Hippocratic medicine was based on the natural philosophy the Greeks had been developing since the 500s BCE. It used careful observation, logical deduction, experimentation and record-keeping. Hippocratic doctors were cautious and sceptical, a view summed up by their famous saying: ‘The art is long; life is short; the occasion fleeting; experience fallacious, and judgment difficult.’ They were also sceptical about the ‘witch-doctors, faith-healers, quacks and charlatans’ they saw all around them.
Hippocrates was a real person, though he did not write all of the Hippocratic Corpus. He lived on the island of Cos, near present-day Turkey, around 460-370 BCE in the Greek Golden Age. He had a family and taught medicine to paying pupils. He may have come from a family of healers - certainly his son-in-law Polybus carried on his work. Hippocrates became famous in his lifetime, and inspired a school of followers who adhered to his natural healing methods.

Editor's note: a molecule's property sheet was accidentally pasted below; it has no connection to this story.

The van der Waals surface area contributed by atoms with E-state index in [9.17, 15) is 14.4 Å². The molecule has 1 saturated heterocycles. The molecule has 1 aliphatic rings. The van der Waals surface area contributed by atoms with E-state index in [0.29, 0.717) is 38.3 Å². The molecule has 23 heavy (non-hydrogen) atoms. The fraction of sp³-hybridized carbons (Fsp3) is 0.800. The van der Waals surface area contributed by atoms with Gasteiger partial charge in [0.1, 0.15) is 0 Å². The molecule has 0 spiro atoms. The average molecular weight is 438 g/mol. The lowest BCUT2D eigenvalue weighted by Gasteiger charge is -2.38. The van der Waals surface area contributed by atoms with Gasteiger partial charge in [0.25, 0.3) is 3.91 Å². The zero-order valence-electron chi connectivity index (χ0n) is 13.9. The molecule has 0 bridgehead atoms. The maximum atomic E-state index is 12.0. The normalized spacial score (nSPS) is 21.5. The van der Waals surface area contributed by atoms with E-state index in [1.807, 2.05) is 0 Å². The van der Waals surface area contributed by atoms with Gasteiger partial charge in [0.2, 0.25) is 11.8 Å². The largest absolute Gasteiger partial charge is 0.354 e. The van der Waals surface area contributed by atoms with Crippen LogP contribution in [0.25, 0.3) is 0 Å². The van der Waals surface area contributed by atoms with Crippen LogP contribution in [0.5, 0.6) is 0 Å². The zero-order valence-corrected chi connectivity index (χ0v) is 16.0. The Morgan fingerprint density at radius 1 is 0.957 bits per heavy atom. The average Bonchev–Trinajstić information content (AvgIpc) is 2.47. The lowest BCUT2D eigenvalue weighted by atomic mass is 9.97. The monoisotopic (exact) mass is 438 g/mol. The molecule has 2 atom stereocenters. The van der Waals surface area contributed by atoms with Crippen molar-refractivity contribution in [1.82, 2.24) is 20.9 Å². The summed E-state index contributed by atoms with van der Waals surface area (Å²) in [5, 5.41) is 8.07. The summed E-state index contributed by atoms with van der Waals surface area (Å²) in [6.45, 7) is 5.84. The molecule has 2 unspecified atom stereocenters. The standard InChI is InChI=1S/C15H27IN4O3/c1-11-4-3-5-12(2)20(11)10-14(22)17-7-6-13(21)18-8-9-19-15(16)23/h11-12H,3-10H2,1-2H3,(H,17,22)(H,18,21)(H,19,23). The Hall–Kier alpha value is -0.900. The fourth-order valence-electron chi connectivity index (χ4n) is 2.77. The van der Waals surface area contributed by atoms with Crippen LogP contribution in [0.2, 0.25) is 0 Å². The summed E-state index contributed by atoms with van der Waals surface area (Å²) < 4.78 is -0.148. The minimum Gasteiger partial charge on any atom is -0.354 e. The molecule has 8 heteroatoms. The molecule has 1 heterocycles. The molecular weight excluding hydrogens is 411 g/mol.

Over 60 Hippocratic essays were gathered together around 250 BCE, and are called the Hippocratic Corpus. Some could be learnt by memory, such as the Hippocratic oath or the lists of ‘aphorisms’ (health proverbs). Others were case studies of disease epidemics, surgical anatomy and births. ‘Airs, waters and places’ described the healthy environment. Some, such as the ‘Regimen of health’, were written instructions for the patient, or described methods of prognosis to help identify diseases.
Greek medicine developed the theories of humoralism into the concept of four humours following the four seasons. In the 100s CE, Galen (129 - c. 216 CE) updated Hippocratic methods, and added ‘non-naturals’ - factors which affected the health and prevented illness.
Techniques and Technologies:
G E R Lloyd, Hippocratic Writings (London: Penguin Classics, 1978)
V Nutton, Ancient Medicine (London and New York: Routledge, 2004)